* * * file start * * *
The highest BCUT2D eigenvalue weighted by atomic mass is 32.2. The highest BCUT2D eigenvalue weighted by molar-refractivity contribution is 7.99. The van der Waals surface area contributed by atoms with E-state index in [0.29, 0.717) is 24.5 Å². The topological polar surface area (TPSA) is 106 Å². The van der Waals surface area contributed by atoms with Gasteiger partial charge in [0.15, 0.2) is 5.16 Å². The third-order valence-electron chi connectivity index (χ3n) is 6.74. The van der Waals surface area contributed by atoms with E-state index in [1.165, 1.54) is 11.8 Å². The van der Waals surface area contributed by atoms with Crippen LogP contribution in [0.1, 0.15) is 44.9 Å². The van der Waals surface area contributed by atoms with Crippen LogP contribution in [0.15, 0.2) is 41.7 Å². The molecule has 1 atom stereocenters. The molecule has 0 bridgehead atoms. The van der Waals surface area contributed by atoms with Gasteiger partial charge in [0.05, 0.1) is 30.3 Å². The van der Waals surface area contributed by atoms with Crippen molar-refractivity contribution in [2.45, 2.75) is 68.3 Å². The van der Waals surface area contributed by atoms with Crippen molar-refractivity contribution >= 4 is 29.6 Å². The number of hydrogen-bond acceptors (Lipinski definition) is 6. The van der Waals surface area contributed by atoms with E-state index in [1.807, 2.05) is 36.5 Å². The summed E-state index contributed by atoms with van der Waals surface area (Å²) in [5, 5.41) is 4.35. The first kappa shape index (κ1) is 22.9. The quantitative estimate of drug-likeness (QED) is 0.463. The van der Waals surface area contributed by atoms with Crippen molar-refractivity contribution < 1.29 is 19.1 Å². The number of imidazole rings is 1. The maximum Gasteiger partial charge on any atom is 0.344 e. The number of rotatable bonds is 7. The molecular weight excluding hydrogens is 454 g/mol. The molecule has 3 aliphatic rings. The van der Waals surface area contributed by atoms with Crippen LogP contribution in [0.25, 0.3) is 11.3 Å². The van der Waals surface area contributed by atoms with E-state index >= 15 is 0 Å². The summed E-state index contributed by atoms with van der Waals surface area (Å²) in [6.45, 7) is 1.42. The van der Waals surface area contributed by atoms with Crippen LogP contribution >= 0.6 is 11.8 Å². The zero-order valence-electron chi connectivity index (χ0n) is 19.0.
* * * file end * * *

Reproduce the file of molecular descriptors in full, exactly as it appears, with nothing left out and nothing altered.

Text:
The highest BCUT2D eigenvalue weighted by atomic mass is 32.2. The highest BCUT2D eigenvalue weighted by molar-refractivity contribution is 7.99. The van der Waals surface area contributed by atoms with E-state index in [0.29, 0.717) is 24.5 Å². The topological polar surface area (TPSA) is 106 Å². The van der Waals surface area contributed by atoms with Gasteiger partial charge in [0.15, 0.2) is 5.16 Å². The third-order valence-electron chi connectivity index (χ3n) is 6.74. The van der Waals surface area contributed by atoms with E-state index in [1.165, 1.54) is 11.8 Å². The van der Waals surface area contributed by atoms with Crippen LogP contribution in [0.1, 0.15) is 44.9 Å². The van der Waals surface area contributed by atoms with Crippen LogP contribution in [0.15, 0.2) is 41.7 Å². The molecule has 1 atom stereocenters. The molecule has 0 bridgehead atoms. The van der Waals surface area contributed by atoms with Gasteiger partial charge in [0.05, 0.1) is 30.3 Å². The van der Waals surface area contributed by atoms with Crippen molar-refractivity contribution in [2.45, 2.75) is 68.3 Å². The van der Waals surface area contributed by atoms with Crippen molar-refractivity contribution >= 4 is 29.6 Å². The number of hydrogen-bond acceptors (Lipinski definition) is 6. The van der Waals surface area contributed by atoms with E-state index in [1.807, 2.05) is 36.5 Å². The summed E-state index contributed by atoms with van der Waals surface area (Å²) in [5, 5.41) is 4.35. The first kappa shape index (κ1) is 22.9. The quantitative estimate of drug-likeness (QED) is 0.463. The van der Waals surface area contributed by atoms with Crippen molar-refractivity contribution < 1.29 is 19.1 Å². The number of imidazole rings is 1. The maximum Gasteiger partial charge on any atom is 0.344 e. The number of rotatable bonds is 7. The molecular weight excluding hydrogens is 454 g/mol. The molecule has 3 aliphatic rings. The van der Waals surface area contributed by atoms with Crippen LogP contribution in [0.25, 0.3) is 11.3 Å². The van der Waals surface area contributed by atoms with E-state index >= 15 is 0 Å². The summed E-state index contributed by atoms with van der Waals surface area (Å²) in [6.45, 7) is 1.42. The van der Waals surface area contributed by atoms with Crippen LogP contribution >= 0.6 is 11.8 Å². The zero-order valence-electron chi connectivity index (χ0n) is 19.0.